A friend stopped to see me the other day. She has three really bright, actually gifted is a better term, girls. We have had many a conversation about how to best provide them opportunities to grow and be challenged while having a slim budget. This is a common question and I was more than ready to offer some suggestions.
The girls’ mom had similar ideas of her own about how to enrich during the summer. I think my input was more of a being an available sounding board for ideas. I know they are avid readers, learning languages through online platforms such as Duolingo, and have a plethora of vegetables growing in their own suburban yard. Their mom is adept at providing the girls a multitude of experiences. They visited earlier this summer to pick cherries and I know many baked goods and drinks called “shrubs” were made in their kitchen. When they stopped on Saturday, a trip to the Hmong community gardens was underway with a blueberry poke cake to be made that afternoon.
Cooking and baking are great ways to enrich your children. The preciseness of measurements and ability to perform conversions are prime examples of the enrichment. Plus, you get an a product to enjoy and the children can be proud of when they are finished. My friend’s middle child, soon to be in middle school, has taken to the show The Greatest British Baking Show on PBS. She has been turned on (read excited here) by the show and has been baking this summer as a result. My friend is smart to support this interest.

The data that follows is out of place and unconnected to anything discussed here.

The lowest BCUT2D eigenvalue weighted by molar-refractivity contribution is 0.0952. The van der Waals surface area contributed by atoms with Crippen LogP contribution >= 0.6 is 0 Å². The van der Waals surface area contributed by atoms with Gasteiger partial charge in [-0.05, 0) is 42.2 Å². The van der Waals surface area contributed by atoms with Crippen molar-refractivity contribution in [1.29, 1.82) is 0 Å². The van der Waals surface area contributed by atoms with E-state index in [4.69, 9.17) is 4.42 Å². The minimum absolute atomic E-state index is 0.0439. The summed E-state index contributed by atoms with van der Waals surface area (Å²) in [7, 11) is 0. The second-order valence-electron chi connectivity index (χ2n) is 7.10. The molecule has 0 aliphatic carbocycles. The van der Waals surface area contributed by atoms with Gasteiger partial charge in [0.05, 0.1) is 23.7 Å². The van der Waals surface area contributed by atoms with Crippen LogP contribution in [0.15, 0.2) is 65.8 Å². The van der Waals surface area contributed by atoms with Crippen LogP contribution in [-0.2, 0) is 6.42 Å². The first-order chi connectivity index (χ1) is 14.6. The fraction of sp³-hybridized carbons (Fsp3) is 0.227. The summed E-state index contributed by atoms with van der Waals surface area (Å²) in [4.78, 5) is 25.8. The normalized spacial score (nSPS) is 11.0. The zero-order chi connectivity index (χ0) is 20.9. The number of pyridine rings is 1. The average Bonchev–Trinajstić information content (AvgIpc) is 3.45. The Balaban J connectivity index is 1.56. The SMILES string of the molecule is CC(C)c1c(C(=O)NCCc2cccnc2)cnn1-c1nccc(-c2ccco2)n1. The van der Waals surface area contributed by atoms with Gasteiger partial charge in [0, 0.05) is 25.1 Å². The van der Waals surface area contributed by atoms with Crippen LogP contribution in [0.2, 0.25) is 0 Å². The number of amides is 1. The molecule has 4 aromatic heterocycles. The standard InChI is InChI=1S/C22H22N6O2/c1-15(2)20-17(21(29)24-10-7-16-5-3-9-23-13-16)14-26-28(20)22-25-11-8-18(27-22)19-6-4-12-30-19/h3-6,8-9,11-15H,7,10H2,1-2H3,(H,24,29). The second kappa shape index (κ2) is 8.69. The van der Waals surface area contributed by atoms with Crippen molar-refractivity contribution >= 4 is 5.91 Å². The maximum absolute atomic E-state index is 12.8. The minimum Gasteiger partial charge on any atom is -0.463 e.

I have had several conversations with math teachers about the fact that our local students do not really understand fractions that well. I have wondered for several years now whether the fact that our children, in general, do not do a great deal of cooking, baking. or sewing anymore has to do with their incomplete understanding of fractions. Baking and learning to sew were staples of my childhood. I memorized my conversion tables and know how to perform basic operations on fractions to either halve, quarter, or triple a recipe. Useful skills.
If you are looking to challenge your children, allow them to start baking or sewing. Allowing them to have real life activities involving math will add to the richness of their experience. They probably will not even realize what they are learning along the way, but you will be teaching sustainable living, especially if the products used in the baked goods come from your own yard or the community garden. You are reinforcing math skills that will be useful later on. And, you are allowing your child to produce, share, and consume a product of which they can be proud.
Baking and sewing also offers room for growth. Not everything will turn out as desired, but should get better over time. Seams will be more even. Measurements will be more accurate. The difficulty of both can be increased over time, as the skill set increases. They can be activities that allows for failure, without too much investment of time or money. Other than a dirty kitchen, or finding fabric scraps stuck to the carpeting, there are not a lot of downsides to baking and sewing with your children. Give it a try, like my friend has, enjoy the results and let me know how it goes!